Results 1 
5 of
5
Equivalence of linear, free, liberal, structured program schemas is decidable in polynomial time
, 2004
"... A program schema defines a class of programs, all of which have identical statement structure, but whose expressions may differ. We define a class of syntactic similarity binary relations between linear structured schemas and show that these relations characterise schema equivalence for structured s ..."
Abstract

Cited by 6 (6 self)
 Add to MetaCart
A program schema defines a class of programs, all of which have identical statement structure, but whose expressions may differ. We define a class of syntactic similarity binary relations between linear structured schemas and show that these relations characterise schema equivalence for structured schemas which are linear, free and liberal. In this paper we prove that similarity implies equivalence for linear schemas; the proof of a nearconverse for schemas that are linear, free and liberal (LFL), which is much longer, is given in a Technical Report, which also contains the results of this paper. Our main result considerably extends the class of program schemas for which equivalence is known to be decidable, and suggests that linearity is a constraint worthy of further investigation. Key words: structured program schemas, conservative schemas, liberal schemas, free schemas, linear schemas, schema equivalence, static analysis, program slicing Preprint submitted to Elsevier Science 2 August 2006 1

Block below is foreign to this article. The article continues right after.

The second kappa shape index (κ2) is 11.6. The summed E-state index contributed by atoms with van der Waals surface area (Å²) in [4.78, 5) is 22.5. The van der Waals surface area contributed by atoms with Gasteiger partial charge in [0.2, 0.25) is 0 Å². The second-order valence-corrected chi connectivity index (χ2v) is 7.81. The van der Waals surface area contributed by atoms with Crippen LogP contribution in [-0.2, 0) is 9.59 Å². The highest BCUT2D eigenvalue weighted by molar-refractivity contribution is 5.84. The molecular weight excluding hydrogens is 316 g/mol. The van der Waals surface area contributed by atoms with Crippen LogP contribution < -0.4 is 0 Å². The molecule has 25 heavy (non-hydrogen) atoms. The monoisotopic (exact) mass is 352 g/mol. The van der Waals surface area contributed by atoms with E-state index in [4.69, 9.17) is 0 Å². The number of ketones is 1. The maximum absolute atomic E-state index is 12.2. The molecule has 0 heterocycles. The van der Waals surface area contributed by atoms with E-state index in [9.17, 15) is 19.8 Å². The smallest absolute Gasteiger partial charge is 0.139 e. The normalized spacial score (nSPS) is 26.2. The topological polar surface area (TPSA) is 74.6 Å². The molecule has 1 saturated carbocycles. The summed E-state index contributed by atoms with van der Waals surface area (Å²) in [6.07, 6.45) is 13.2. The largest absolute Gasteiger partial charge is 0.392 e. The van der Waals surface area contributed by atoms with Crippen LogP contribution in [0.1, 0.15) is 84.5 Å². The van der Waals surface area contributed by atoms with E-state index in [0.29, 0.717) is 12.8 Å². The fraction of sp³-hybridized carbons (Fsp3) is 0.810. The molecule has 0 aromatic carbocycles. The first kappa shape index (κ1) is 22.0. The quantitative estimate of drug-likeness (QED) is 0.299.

Characterizing Minimal Semanticspreserving Slices of predicatelinear, Free, Liberal Program Schemas
"... Aprogramschemadefinesaclassofprograms,allofwhichhaveidenticalstatement structure, but whose functions and predicates may differ. A schema thus defines an entire class of programs according to how its symbols are interpreted. A slice of a schema is obtained from a schema by deleting some of its state ..."
Abstract
 Add to MetaCart
Aprogramschemadefinesaclassofprograms,allofwhichhaveidenticalstatement structure, but whose functions and predicates may differ. A schema thus defines an entire class of programs according to how its symbols are interpreted. A slice of a schema is obtained from a schema by deleting some of its statements. We prove that given a schema S which is predicatelinear, free and liberal, such that the true and false parts of every if predicate satisfy a simple additional condition, and a slicing Preprint submitted to Elsevier Sciencecriterion defined by the final value of a given variable after execution of any program defined by S, theminimalsliceofSwhich respects this slicing criterion contains all the symbols ‘needed ’ by the variable according to the data dependence and control dependence relations used in program slicing, which is the symbol set given by Weiser’s static slicing algorithm. Thus this algorithm gives predicateminimal slices for classes of programs represented by schemas satisfying our set of conditions. We also give an example to show that the corresponding result with respect to the slicing criterion defined by termination behaviour is incorrect. This strengthens a recent result in which S was required to be linear, free and liberal, and termination behaviour as a slicing criterion was not considered.